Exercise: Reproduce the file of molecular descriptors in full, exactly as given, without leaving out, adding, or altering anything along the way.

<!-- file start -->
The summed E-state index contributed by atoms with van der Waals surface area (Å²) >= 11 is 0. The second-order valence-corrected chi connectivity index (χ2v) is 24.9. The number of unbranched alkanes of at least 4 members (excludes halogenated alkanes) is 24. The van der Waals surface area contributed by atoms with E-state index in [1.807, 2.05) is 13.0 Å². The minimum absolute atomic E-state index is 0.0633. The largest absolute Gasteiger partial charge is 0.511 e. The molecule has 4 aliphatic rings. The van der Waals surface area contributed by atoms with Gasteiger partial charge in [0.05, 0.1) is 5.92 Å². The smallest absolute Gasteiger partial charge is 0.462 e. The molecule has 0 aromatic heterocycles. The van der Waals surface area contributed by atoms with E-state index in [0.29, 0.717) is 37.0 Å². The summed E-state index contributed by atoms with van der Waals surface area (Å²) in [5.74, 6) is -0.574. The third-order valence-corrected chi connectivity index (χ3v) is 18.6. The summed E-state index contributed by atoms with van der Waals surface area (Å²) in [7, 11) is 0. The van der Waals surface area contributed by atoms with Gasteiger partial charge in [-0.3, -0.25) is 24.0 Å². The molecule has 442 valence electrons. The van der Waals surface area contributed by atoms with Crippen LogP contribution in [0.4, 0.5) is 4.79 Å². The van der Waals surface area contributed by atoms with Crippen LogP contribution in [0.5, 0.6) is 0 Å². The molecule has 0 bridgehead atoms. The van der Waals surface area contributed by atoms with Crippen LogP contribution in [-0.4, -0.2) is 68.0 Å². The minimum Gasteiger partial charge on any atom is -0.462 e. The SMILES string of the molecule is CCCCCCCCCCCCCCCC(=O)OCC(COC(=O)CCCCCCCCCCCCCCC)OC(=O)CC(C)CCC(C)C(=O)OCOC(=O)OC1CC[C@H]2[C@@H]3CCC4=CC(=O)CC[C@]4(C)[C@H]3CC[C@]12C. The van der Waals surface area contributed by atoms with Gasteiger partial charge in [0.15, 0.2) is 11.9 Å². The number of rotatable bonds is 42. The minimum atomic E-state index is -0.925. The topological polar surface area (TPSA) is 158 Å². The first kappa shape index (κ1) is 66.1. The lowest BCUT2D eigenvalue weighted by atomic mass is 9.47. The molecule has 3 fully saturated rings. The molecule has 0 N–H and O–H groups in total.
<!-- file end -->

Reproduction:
The summed E-state index contributed by atoms with van der Waals surface area (Å²) >= 11 is 0. The second-order valence-corrected chi connectivity index (χ2v) is 24.9. The number of unbranched alkanes of at least 4 members (excludes halogenated alkanes) is 24. The van der Waals surface area contributed by atoms with E-state index in [1.807, 2.05) is 13.0 Å². The minimum absolute atomic E-state index is 0.0633. The largest absolute Gasteiger partial charge is 0.511 e. The molecule has 4 aliphatic rings. The van der Waals surface area contributed by atoms with Gasteiger partial charge in [0.05, 0.1) is 5.92 Å². The smallest absolute Gasteiger partial charge is 0.462 e. The molecule has 0 aromatic heterocycles. The van der Waals surface area contributed by atoms with E-state index in [0.29, 0.717) is 37.0 Å². The summed E-state index contributed by atoms with van der Waals surface area (Å²) in [5.74, 6) is -0.574. The third-order valence-corrected chi connectivity index (χ3v) is 18.6. The summed E-state index contributed by atoms with van der Waals surface area (Å²) in [7, 11) is 0. The van der Waals surface area contributed by atoms with Gasteiger partial charge in [-0.3, -0.25) is 24.0 Å². The molecule has 442 valence electrons. The van der Waals surface area contributed by atoms with Crippen LogP contribution in [0.4, 0.5) is 4.79 Å². The van der Waals surface area contributed by atoms with Crippen LogP contribution in [0.5, 0.6) is 0 Å². The molecule has 0 bridgehead atoms. The van der Waals surface area contributed by atoms with Crippen LogP contribution in [-0.4, -0.2) is 68.0 Å². The minimum Gasteiger partial charge on any atom is -0.462 e. The SMILES string of the molecule is CCCCCCCCCCCCCCCC(=O)OCC(COC(=O)CCCCCCCCCCCCCCC)OC(=O)CC(C)CCC(C)C(=O)OCOC(=O)OC1CC[C@H]2[C@@H]3CCC4=CC(=O)CC[C@]4(C)[C@H]3CC[C@]12C. The van der Waals surface area contributed by atoms with Gasteiger partial charge in [0.15, 0.2) is 11.9 Å². The number of rotatable bonds is 42. The minimum atomic E-state index is -0.925. The topological polar surface area (TPSA) is 158 Å². The first kappa shape index (κ1) is 66.1. The lowest BCUT2D eigenvalue weighted by atomic mass is 9.47. The molecule has 3 fully saturated rings. The molecule has 0 N–H and O–H groups in total.